Bettye Crenshaw, National Older Worker of the Year, resumed her career last year at age 65, after a decade of being confined to a wheelchair and her Fairfax County home.

Because new technology had transformed offices in her absence, Crenshaw had to learn, among other things, how to use computers, facsimile machines and laser printers.

"At 65, so many people are retiring or planning to retire. She was planning to start up," said Merni Fitzgerald, spokesman for the Fairfax County Park Authority, where Crenshaw works as publications coordinator.

"For all those sitting at home, I want to tell them they can get up and get out," said Crenshaw, 66. "For those afraid, dare. Dare to try. Don't say you can't do it."

Outgoing, chatty and cheerful, Crenshaw is known in her Fairfax office for decorating her walker with the flower of the month (January is carnations). "It's fun! It's fun!" she replied when asked about the pumpkins that adorned her walker around Halloween and the poinsettias she displayed at Christmas.

Crenshaw, a former Red Cross "Donut Dolly" who entertained troops during World War II by singing and playing the guitar, said she never married because the pilot she was engaged to was killed when he was shot down over the English Channel. "I never met anybody else I much cared for," she said, recalling the day they met when the jolt of a bus caused her to fall into pilot George Knapp's lap.

Marion Jacknow, coordinator of Older Worker Job Training Programs for the Fairfax Area Agency on Aging, said she nominated Crenshaw for the award because she "is an outstanding example of the positive assets of older workers" and because she is living proof that older workers can be trained for modern jobs.

As the U.S. population ages, more companies are turning to older workers to fill their staffs. More senior citizens working means fewer drawing Social Security benefits.

The National Older Worker of the Year award, administered by the National Council on the Aging, applauds exemplary senior citizens who continue to work at the age when many quit.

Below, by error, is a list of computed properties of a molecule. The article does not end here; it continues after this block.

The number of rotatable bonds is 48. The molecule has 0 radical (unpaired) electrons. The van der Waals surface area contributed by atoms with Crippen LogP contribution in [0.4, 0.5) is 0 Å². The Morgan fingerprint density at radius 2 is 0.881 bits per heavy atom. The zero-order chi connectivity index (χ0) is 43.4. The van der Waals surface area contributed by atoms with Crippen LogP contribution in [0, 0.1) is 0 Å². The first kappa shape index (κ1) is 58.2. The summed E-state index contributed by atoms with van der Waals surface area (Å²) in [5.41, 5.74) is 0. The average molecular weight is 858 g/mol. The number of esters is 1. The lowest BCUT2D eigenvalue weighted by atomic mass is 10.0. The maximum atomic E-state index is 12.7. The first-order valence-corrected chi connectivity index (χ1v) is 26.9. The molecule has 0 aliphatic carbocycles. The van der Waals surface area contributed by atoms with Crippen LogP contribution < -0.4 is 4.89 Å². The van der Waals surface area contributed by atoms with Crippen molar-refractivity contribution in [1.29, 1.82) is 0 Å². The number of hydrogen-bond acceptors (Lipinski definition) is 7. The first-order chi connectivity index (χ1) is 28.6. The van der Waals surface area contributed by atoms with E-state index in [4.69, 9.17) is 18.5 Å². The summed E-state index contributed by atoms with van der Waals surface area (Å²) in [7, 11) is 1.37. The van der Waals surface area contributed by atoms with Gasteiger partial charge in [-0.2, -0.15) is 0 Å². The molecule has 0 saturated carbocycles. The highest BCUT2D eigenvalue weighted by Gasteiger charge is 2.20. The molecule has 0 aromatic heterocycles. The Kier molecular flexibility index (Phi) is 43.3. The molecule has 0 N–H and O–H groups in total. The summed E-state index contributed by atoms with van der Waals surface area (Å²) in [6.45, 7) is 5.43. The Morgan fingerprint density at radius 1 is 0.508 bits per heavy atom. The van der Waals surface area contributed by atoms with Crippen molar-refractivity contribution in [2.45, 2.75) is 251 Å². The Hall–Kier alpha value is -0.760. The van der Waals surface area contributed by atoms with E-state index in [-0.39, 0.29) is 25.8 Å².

Crenshaw, a former U.S. Army officer and print specialist who worked at a national association, was housebound and had to use a wheelchair after she suffered a stroke in 1979. "It robbed me of my sense of balance and stole my mobility, my livelihood and my independence," she said.

In 1989, after a decade of struggling to overcome the effects of the stroke, she learned about a job training program for senior citizens, the Senior Community Service Employment Program, a federally subsidized project administered locally through the Fairfax Area Agency on Aging.

While training to reenter the job market, Crenshaw began a five-hour-a-day job at the Fairfax County Recreation Department, where she learned to use computers, fax machines and other new office equipment. Every workshop that the agency offered, Crenshaw attended. She soon moved to a full-time job with the park authority.

There, Crenshaw edits and proofreads park pamphlets and written material, looks for ways to trim the agency's budget by redesigning automated computer programs, streamlines paper-ordering procedures and promotes recycling.

"She's very friendly, outgoing, gets along real well with people," said Fitzgerald, who added that Crenshaw's "determination to learn all about modern office equipment" was an inspiration to many in the agency.

"She is an example of a person who pulled herself up by the bootstraps. She had a great deal of initiative," Jacknow said. "She made a commitment to get herself out of the wheelchair and out into the job market.

"It was very frightening, very scary for her at first," Jacknow said. "She had not been in the classroom for many years. Her confidence was on the ground. She didn't know if she could relearn, go back to work and stick to a schedule. She put one foot in front of the other and found she could."

On Monday, Crenshaw was scheduled to receive her National Older Worker of the Year award in New Orleans.

Older Americans, she said, "have a lot of useful, old skills. We just have to get off our fannies and use them."